Penguin 5, With The Penguin 2.1 Spam-Filtering Algorithm, Is Now Live
The fifth confirmed release of Google’s “Penguin” spam fighting algorithm is live. That makes it Penguin 5 by our count. But since this Penguin update is using a slightly improved version of Google’s “Penguin 2” second-generation technology, Google itself is calling it “Penguin 2.1.” Don’t worry. We’ll explain the numbering nonsense below, as well as […]
The fifth confirmed release of Google’s “Penguin” spam fighting algorithm is live. That makes it Penguin 5 by our count. But since this Penguin update is using a slightly improved version of Google’s “Penguin 2” second-generation technology, Google itself is calling it “Penguin 2.1.” Don’t worry. We’ll explain the numbering nonsense below, as well as what this all means for publishers.
New Version Of Penguin Live Today
The head of Google’s web spam team, Matt Cutts, shared the news on Twitter, saying the latest release would impact about 1 percent of all searches:
Penguin 2.1 launching today. Affects ~1% of searches to a noticeable degree. More info on Penguin: http://t.co/4YSh4sfZQj
— Matt Cutts (@mattcutts) October 4, 2013
The link that Cutts points at, by the way, explains what Penguin was when it was first launched. It doesn’t cover anything new or changed with the latest release.
Here are all the confirmed releases of Penguin to date:
- Penguin 1 on April 24, 2012 (impacting around 3.1% of queries)
- Penguin 2 on May 26, 2012 (impacting less than 0.1%)
- Penguin 3 on October 5, 2012 (impacting around 0.3% of queries)
- Penguin 4 (AKA Penguin 2.0) on May 22, 2013 (impacting 2.3% of queries)
- Penguin 5 (AKA Penguin 2.1) on Oct. 4, 2013 (impacting around 1% of queries)
Why Penguin 2.1 AND Penguin 5?
If us talking about Penguin 5 in reference to something Google is calling Penguin 2.1 hurts your head, believe us, it hurts ours, too. But you can pin that blame back on Google. Here’s why.
When Google started releasing its “Panda” algorithm designed to fight low-quality content, it called the first one simply “Panda.” So when the second came out, people referred to that as “Panda 2.” When the third came out, people called that Panda 3 — causing Google to say that the third release, because it was relatively minor, really only should be called Panda 2.1 — the “point” being used to indicate how much a minor change it was.
Google eventually — and belatedly — indicated that a Panda 3 release happened, causing the numbering to move into Panda 3.0, Panda 3.1 and so on until there had been so many “minor” updates that we having to resort to going further out in decimal places to things like Panda 3.92.
That caused us here at Search Engine Land to decide it would be easier all around if we just numbered any confirmed update sequentially, in order of when they came. No matter how “big” or “small” an update might be, we’d just give it the next number on the list: Penguin 1, Penguin 2, Penguin 3 and so on.
Thanks For The Headache, Google
That worked out fine until Penguin 4, because Google typically didn’t give these updates numbers itself. It just said there was an update, and left it to us or others to attach a number to it.
But when Penguin 4 arrived, Google really wanted to stress that it was using what it deemed to be a major, next-generation change in how Penguin works. So, Google called it Penguin 2, despite all the references to a Penguin 2 already being out there, despite the fact it hadn’t really numbered many of these various updates before.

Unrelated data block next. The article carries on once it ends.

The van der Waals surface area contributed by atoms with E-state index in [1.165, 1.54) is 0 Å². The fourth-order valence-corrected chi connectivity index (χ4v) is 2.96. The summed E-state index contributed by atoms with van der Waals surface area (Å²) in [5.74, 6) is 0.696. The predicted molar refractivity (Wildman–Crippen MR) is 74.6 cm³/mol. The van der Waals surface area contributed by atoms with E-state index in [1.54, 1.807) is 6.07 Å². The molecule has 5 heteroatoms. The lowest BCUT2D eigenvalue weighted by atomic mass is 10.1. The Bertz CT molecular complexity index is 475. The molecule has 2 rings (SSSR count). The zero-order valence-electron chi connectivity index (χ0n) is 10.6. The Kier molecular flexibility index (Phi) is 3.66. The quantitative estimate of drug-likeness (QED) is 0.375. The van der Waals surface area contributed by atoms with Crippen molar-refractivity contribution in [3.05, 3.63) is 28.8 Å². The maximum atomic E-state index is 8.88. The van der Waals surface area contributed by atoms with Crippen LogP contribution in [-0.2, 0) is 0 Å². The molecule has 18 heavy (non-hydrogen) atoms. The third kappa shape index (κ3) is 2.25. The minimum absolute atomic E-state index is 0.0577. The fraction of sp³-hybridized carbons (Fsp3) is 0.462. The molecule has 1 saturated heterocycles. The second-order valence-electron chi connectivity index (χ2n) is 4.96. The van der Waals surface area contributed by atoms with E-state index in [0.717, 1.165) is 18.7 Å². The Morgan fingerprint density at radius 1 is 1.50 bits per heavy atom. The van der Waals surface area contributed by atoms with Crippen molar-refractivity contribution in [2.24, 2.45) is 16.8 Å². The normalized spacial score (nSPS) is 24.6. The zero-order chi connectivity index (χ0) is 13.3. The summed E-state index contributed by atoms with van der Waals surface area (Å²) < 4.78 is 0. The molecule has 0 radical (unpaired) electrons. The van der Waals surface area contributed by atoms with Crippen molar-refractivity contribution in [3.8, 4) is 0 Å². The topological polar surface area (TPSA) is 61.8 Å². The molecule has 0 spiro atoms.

Today’s update, as can be seen above, has been dubbed Penguin 2.1 — so supposedly, it’s a relatively minor change to the previous Penguin filter that was being used. However, if it’s impacting around 1 percent of queries as Google says, that means it is more significant than what Google might have considered to be similar “minor” updates of Penguin 1.1 and Penguin 1.2.
What Is Penguin Again? And How Do I Deal With It?
For those new to the whole “Penguin” concept, Penguin is a part of Google’s overall search algorithm that periodically looks for sites that are deemed to be spamming Google’s search results but somehow still ranking well. In particular, it goes after sites that may have purchased paid links.
If you were hit by Penguin, you’ll likely know if you see a marked drop in traffic that begins today or tomorrow. To recover, you’ll need to do things like disavow bad links or manually have those removed. Filing a reconsideration request doesn’t help, because Penguin is an automated process. Until it sees that what it considers to be bad has been removed, you don’t recover.
If you were previously hit by Penguin and have taken actions hopefully meant to fix that, today and tomorrow are the days to watch. If you see an improvement in traffic, that’s a sign that you’ve escaped Penguin.
Here are previous articles with more on Penguin recovery and how it and other filters work as part of the ranking system
- The Google Dance Is Back
- Two Weeks In, Google Talks Penguin Update, Ways To Recover & Negative SEO
- How Google’s Disavow Links Tool Can Remove Penalties
- Why Asking StumbleUpon To Remove Your Links Is Dumb
- Google’s New Stance On Negative SEO: “Works Hard To Prevent” It
- Still Seeing Post-Penguin Web Spam In Google Results? Let Google Know
- Big Brand SEO & Penguin 2.0
- Demystifying Link Disavowals, Penalties & More
What About Hummingbird?
If you’re wondering about how Penguin fits into that new Google Hummingbird algorithm you may have heard about, think of Penguin as a part of Hummingbird, not as a replacement for it.
Hummingbird is like Google’s entire ranking engine, whereas Penguin is like a small part of that engine, a filter that is removed and periodically replaced with what Google considers to be a better filter to help keep out bad stuff.
To understand more about that relationship and Hummingbird in general, see our post below:
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